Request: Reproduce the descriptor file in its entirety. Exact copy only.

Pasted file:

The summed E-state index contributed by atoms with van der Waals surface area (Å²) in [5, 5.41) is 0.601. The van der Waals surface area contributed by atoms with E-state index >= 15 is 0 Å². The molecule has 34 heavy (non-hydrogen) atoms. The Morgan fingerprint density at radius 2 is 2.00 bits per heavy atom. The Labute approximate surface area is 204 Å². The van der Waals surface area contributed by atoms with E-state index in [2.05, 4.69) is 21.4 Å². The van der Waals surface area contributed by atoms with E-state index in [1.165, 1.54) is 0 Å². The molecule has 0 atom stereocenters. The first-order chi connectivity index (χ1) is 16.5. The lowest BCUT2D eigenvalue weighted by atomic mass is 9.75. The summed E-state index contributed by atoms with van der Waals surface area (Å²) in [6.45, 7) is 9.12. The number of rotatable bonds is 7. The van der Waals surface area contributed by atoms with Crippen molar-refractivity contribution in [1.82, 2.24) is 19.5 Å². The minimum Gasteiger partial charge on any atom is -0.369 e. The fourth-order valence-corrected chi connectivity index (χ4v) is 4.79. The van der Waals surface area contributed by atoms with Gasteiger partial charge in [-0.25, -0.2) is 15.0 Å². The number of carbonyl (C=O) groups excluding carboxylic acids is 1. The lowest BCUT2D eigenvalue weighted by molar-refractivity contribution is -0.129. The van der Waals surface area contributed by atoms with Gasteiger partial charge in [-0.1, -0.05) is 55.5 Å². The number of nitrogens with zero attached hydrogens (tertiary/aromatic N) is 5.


The summed E-state index contributed by atoms with van der Waals surface area (Å²) in [5, 5.41) is 0.601. The van der Waals surface area contributed by atoms with E-state index >= 15 is 0 Å². The molecule has 34 heavy (non-hydrogen) atoms. The Morgan fingerprint density at radius 2 is 2.00 bits per heavy atom. The Labute approximate surface area is 204 Å². The van der Waals surface area contributed by atoms with E-state index in [2.05, 4.69) is 21.4 Å². The van der Waals surface area contributed by atoms with E-state index in [1.165, 1.54) is 0 Å². The molecule has 0 atom stereocenters. The first-order chi connectivity index (χ1) is 16.5. The lowest BCUT2D eigenvalue weighted by atomic mass is 9.75. The summed E-state index contributed by atoms with van der Waals surface area (Å²) in [6.45, 7) is 9.12. The number of rotatable bonds is 7. The van der Waals surface area contributed by atoms with Crippen molar-refractivity contribution in [1.82, 2.24) is 19.5 Å². The minimum Gasteiger partial charge on any atom is -0.369 e. The fourth-order valence-corrected chi connectivity index (χ4v) is 4.79. The van der Waals surface area contributed by atoms with Gasteiger partial charge in [-0.25, -0.2) is 15.0 Å². The number of carbonyl (C=O) groups excluding carboxylic acids is 1. The lowest BCUT2D eigenvalue weighted by molar-refractivity contribution is -0.129. The van der Waals surface area contributed by atoms with Gasteiger partial charge in [-0.1, -0.05) is 55.5 Å². The number of nitrogens with zero attached hydrogens (tertiary/aromatic N) is 5.